Premenstrual distress: 10 drops Motherwort twice a day for 7-10 days preceding menstruation or 10 drops daily all month.
Sore throat: Gargle with Yarrow tincture.
Swollen glands: 1 drop Poke root tincture each 12 hours for 2-5 days.
Viral infections (including colds and the flu): 25 drops of St. Joan's wort tincture every two hours. Add one drop of poke root tincture 2-4 times a day for severe cases.
Wounds: I wash with Yarrow tincture, then wet the dressing with Yarrow tincture, too.

In the next installment of Be Your Own Herbalist, you will learn about herbal oils, inlcuding infused and essential oils. Future lessons will explore the difference between fixing disease and promoting health, applications of the three traditions of healing, and using the six steps of healing to take charge of your own health and make sense of medicine.

Experiment One
    Choose one plant and make several small tinctures of it using different types of alcohol. Taste and smell each tincture every week or so for 6 - 8 weeks.

Experiment Two
    Buy or make different tinctures of the same plant: dried herb, fresh herb, timed with the moon, in different menstrums, made by different people, harvested in different places. Can you taste differences? Are the effects different? What else do you notice?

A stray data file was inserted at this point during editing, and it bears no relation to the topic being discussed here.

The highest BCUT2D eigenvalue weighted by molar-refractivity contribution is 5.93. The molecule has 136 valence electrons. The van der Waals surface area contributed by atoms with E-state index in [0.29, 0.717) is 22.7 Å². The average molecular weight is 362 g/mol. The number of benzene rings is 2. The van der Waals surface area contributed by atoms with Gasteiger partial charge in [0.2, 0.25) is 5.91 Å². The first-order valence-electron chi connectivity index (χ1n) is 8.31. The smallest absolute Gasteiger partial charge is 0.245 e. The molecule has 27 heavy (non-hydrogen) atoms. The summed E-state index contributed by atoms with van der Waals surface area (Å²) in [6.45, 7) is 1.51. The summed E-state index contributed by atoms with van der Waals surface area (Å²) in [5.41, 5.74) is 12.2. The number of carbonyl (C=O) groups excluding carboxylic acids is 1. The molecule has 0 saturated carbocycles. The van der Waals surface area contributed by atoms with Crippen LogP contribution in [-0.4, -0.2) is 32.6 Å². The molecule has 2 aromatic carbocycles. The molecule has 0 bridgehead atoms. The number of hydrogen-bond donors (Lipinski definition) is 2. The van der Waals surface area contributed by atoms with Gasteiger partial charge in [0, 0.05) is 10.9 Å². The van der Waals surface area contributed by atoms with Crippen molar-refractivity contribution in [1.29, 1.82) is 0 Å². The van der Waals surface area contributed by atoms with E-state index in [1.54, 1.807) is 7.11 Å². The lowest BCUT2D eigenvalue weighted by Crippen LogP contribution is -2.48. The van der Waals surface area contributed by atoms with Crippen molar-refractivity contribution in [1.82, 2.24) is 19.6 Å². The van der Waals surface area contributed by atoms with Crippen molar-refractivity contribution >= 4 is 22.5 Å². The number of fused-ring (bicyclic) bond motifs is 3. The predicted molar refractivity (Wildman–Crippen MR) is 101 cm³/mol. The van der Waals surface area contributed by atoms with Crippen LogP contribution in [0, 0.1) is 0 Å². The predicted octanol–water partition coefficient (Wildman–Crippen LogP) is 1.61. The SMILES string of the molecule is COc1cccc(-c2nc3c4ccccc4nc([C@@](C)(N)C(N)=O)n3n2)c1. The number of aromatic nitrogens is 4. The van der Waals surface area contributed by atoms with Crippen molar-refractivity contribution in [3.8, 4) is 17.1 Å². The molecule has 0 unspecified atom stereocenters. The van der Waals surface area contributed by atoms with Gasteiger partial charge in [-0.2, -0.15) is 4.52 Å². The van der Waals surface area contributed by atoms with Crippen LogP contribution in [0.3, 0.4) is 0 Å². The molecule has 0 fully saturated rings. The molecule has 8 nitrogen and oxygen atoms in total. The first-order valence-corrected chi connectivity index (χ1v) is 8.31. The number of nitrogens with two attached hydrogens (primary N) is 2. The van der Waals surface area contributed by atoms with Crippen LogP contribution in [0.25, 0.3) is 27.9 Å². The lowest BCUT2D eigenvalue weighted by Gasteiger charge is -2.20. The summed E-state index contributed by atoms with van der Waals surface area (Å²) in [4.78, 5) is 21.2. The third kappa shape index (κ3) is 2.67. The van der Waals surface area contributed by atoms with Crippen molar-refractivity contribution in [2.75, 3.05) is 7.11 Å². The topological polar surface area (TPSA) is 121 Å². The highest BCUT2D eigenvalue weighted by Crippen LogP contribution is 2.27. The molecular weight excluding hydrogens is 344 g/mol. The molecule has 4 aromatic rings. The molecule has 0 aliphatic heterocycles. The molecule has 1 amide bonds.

Experiment Three
    Make a double or triple tincture of motherwort, skullcap, or lemon balm. See if it relieves anxiety , hyperactivity, emotional distress, headaches. I use a dose of 5 - 30 drops. Remember skullcap can induce sleepiness.

Experiment Four
    Tincture four plants that are common to your area. Learn at least three things they can each be used for and if at all possible, use them.

Further study
    1. What is osmosis? Why is 100 proof vodka make stronger tinctures than 80 proof?
    2. What is a menstrum? What other menstrums are used to make tinctures?
    3. Of the four plant poisons, which are present in each of plants used in the medicine chest?
    4. Why don't I consider vinegars tinctures?
    5. How is a glyceride different from a tincture?

Advanced work
    * Make a tincture from a resinous plant.
    * Make a glyceride.
    * How is a standardized tincture made?

~~~~~~~~~~~~~~~~~~~~~~~~~~~~

Susun Weed, http://www.susunweed.com and http://www.ashtreepublishing.com

permission to reprint this article MUST be obtained, contact Susun S Weed at: susunweed@herbshealing.com
PO Box 64
Woodstock, NY 12498
Fax: 1-845-246-8081

Calendar | Workshops | Intensives | Apprenticeships | Correspondence courses | Online courses | Teleseminars | Mentorship

ABOUT SUSUN S. WEED
Vibrant, passionate, and involved, Susun Weed has garnered an international reputation for her groundbreaking lectures, teachings, and writings on health and nutrition. She challenges conventional medical approaches with humor, insight, and her vast encyclopedic knowledge of herbal medicine. Unabashedly pro-woman, her animated and enthusiastic lectures are engaging and often profoundly provocative.

Susun Weed encourages women to work towards good health from the inside out. Her close-to-the-earth approach continues to break new ground in old ways, helping to make natural non-invasive solutions available to women from every walk of life.